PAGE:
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Here we meet Regula Wright, a commercial fruit and vegetable grower in Swanage

What do you produce and how?

I produce a wide range of produce on my two-acre site at Godlingston Manor including, potatoes, beetroots, onions, garlic, courgettes, beans, cucumber, blackcurrants, gooseberries, kale, purple sprouting broccoli, chard, spinach and much more. I grow many heritage varieties and use a traditional approach in my methods without using chemical sprays. I have two large polytunnels which help protect against weather and extend the growing season. I also keep geese, ducks and chickens for eggs.

How can people get your produce?

I sell veg boxes for collection and supply produce to the Salt Pig.

What makes your produce a more sustainable option?

For the local market there are minimal food miles involved in their produce. There are minimal external inputs for the crops, the soil is enriched by horse and chicken manure acquired onsite. I also use locally sourced seaweed, make my own compost and grow green manures. The geese are grazing the surrounding area, the ducks and the chickens help themselves to GM-free pelleted food, corn&wheat as well as plenty of vegetables from the garden.After the main growing season, all are free totally free ranging.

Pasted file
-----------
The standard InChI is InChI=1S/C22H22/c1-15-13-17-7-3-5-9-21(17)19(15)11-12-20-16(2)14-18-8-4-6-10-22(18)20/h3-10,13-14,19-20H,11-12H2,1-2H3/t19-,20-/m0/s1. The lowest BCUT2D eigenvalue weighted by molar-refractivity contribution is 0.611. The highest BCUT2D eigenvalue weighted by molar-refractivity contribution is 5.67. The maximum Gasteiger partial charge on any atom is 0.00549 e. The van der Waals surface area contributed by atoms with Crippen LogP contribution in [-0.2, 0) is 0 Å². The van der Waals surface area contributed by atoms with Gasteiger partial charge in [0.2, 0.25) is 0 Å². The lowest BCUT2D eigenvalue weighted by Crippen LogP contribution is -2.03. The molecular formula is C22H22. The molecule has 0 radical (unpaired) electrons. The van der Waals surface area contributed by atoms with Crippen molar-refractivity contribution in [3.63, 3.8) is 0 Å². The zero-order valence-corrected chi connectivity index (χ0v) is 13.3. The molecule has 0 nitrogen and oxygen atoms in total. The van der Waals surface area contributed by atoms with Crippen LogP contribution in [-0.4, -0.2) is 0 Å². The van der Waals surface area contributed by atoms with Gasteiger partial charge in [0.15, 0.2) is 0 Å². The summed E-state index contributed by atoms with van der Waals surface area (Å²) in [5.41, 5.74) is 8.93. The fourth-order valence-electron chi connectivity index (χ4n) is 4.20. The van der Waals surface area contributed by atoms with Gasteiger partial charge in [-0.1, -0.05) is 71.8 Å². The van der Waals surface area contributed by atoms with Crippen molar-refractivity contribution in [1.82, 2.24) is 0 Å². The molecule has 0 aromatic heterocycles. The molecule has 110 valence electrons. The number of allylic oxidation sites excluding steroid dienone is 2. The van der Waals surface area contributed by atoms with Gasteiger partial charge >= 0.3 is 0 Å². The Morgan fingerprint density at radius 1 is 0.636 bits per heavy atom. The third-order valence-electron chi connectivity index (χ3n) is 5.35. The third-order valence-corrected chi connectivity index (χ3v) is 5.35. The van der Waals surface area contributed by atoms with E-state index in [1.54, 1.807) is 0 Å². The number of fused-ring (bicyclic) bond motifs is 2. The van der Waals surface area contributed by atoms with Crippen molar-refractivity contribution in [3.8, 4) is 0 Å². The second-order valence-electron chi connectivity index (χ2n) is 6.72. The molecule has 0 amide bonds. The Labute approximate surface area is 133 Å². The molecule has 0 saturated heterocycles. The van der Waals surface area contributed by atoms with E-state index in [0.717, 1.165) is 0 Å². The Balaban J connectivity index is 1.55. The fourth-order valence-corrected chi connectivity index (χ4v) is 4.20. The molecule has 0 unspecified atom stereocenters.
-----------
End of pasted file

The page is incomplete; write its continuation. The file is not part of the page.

What are the challenges to operating in this way?

The weather and the seasonality of produce makes it a challenge to meet the demands of consumers who may expect items all year round. There are peaks and troughs and matching supply and demand is a challenge. This time of year is known as the hungry gap, where winter crops have ended and summer crops are yet to produce. First new crops will be ready from May.

How can consumers support local producers like yourself?

Allow for seasonal fluctuations in supply and be flexible with cooking ideas, substituting different and new ingredients in recipes. Keep an eye on peaks of produce and buy what you can from local producers at different times.

What has changed for your business with recent events?

There has been a real need for local fresh food for the community. It would be great to see this renewed interest and support continue beyond the current situation with improved connectivity between growers and customers.

What are you looking forward to the most after lockdown?

Meeting people again and sharing a meal with friends.